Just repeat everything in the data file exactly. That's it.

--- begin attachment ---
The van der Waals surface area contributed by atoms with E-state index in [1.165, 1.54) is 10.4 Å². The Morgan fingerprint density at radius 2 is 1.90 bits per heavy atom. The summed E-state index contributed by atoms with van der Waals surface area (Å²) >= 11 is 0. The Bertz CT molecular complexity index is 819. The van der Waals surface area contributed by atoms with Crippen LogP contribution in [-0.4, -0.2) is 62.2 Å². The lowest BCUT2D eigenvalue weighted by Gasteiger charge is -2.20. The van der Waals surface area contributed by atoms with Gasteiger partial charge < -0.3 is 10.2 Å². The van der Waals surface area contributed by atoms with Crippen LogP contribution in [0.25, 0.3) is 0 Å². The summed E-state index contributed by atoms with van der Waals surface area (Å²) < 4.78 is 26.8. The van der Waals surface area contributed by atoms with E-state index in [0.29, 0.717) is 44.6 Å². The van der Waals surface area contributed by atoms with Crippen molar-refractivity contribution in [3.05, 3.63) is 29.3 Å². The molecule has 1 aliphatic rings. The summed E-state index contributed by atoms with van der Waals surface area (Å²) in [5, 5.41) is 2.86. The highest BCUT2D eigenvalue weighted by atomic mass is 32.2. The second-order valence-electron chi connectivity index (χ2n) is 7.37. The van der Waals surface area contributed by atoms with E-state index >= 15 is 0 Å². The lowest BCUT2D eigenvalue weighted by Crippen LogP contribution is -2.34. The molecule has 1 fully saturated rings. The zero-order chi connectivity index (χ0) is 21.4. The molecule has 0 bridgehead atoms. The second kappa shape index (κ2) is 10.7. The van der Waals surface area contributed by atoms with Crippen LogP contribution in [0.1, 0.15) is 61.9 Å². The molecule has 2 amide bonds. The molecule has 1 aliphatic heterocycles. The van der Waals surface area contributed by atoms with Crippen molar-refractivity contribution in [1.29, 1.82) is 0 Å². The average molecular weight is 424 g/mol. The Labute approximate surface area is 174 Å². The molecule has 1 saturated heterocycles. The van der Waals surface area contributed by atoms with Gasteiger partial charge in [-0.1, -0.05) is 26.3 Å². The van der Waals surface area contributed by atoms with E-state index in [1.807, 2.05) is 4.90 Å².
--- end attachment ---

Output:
The van der Waals surface area contributed by atoms with E-state index in [1.165, 1.54) is 10.4 Å². The Morgan fingerprint density at radius 2 is 1.90 bits per heavy atom. The summed E-state index contributed by atoms with van der Waals surface area (Å²) >= 11 is 0. The Bertz CT molecular complexity index is 819. The van der Waals surface area contributed by atoms with Crippen LogP contribution in [-0.4, -0.2) is 62.2 Å². The lowest BCUT2D eigenvalue weighted by Gasteiger charge is -2.20. The van der Waals surface area contributed by atoms with Gasteiger partial charge < -0.3 is 10.2 Å². The van der Waals surface area contributed by atoms with Crippen LogP contribution in [0.25, 0.3) is 0 Å². The summed E-state index contributed by atoms with van der Waals surface area (Å²) < 4.78 is 26.8. The van der Waals surface area contributed by atoms with E-state index in [0.29, 0.717) is 44.6 Å². The van der Waals surface area contributed by atoms with Crippen molar-refractivity contribution in [3.05, 3.63) is 29.3 Å². The molecule has 1 aliphatic rings. The summed E-state index contributed by atoms with van der Waals surface area (Å²) in [5, 5.41) is 2.86. The highest BCUT2D eigenvalue weighted by atomic mass is 32.2. The second-order valence-electron chi connectivity index (χ2n) is 7.37. The van der Waals surface area contributed by atoms with E-state index >= 15 is 0 Å². The lowest BCUT2D eigenvalue weighted by Crippen LogP contribution is -2.34. The molecule has 1 fully saturated rings. The zero-order chi connectivity index (χ0) is 21.4. The molecule has 0 bridgehead atoms. The second kappa shape index (κ2) is 10.7. The van der Waals surface area contributed by atoms with Crippen LogP contribution in [0.1, 0.15) is 61.9 Å². The molecule has 2 amide bonds. The molecule has 1 aliphatic heterocycles. The van der Waals surface area contributed by atoms with Crippen molar-refractivity contribution in [1.29, 1.82) is 0 Å². The average molecular weight is 424 g/mol. The Labute approximate surface area is 174 Å². The molecule has 1 saturated heterocycles. The van der Waals surface area contributed by atoms with Gasteiger partial charge in [-0.1, -0.05) is 26.3 Å². The van der Waals surface area contributed by atoms with E-state index in [1.807, 2.05) is 4.90 Å².